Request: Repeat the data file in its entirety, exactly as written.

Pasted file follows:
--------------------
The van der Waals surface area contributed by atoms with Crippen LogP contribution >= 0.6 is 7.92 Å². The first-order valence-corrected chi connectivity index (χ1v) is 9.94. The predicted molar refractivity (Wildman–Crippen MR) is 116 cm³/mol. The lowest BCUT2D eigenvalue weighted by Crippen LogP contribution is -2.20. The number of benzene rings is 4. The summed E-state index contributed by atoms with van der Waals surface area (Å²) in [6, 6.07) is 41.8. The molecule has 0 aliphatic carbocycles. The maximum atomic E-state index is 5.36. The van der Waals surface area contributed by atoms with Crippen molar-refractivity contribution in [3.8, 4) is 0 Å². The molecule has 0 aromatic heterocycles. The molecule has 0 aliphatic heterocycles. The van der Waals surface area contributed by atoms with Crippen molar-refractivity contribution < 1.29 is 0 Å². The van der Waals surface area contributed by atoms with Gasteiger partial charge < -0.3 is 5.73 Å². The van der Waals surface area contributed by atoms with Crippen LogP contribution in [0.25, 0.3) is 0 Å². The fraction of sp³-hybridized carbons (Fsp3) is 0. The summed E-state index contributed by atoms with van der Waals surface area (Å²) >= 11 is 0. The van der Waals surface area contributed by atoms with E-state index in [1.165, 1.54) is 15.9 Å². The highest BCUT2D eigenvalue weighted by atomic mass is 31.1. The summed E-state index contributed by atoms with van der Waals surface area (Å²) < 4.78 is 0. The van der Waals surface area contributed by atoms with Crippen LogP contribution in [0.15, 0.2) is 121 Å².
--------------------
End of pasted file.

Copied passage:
The van der Waals surface area contributed by atoms with Crippen LogP contribution >= 0.6 is 7.92 Å². The first-order valence-corrected chi connectivity index (χ1v) is 9.94. The predicted molar refractivity (Wildman–Crippen MR) is 116 cm³/mol. The lowest BCUT2D eigenvalue weighted by Crippen LogP contribution is -2.20. The number of benzene rings is 4. The summed E-state index contributed by atoms with van der Waals surface area (Å²) in [6, 6.07) is 41.8. The molecule has 0 aliphatic carbocycles. The maximum atomic E-state index is 5.36. The van der Waals surface area contributed by atoms with Crippen molar-refractivity contribution in [3.8, 4) is 0 Å². The molecule has 0 aromatic heterocycles. The molecule has 0 aliphatic heterocycles. The van der Waals surface area contributed by atoms with Crippen molar-refractivity contribution < 1.29 is 0 Å². The van der Waals surface area contributed by atoms with Gasteiger partial charge < -0.3 is 5.73 Å². The van der Waals surface area contributed by atoms with Crippen LogP contribution in [0.25, 0.3) is 0 Å². The fraction of sp³-hybridized carbons (Fsp3) is 0. The summed E-state index contributed by atoms with van der Waals surface area (Å²) >= 11 is 0. The van der Waals surface area contributed by atoms with E-state index in [1.165, 1.54) is 15.9 Å². The highest BCUT2D eigenvalue weighted by atomic mass is 31.1. The summed E-state index contributed by atoms with van der Waals surface area (Å²) < 4.78 is 0. The van der Waals surface area contributed by atoms with Crippen LogP contribution in [0.15, 0.2) is 121 Å².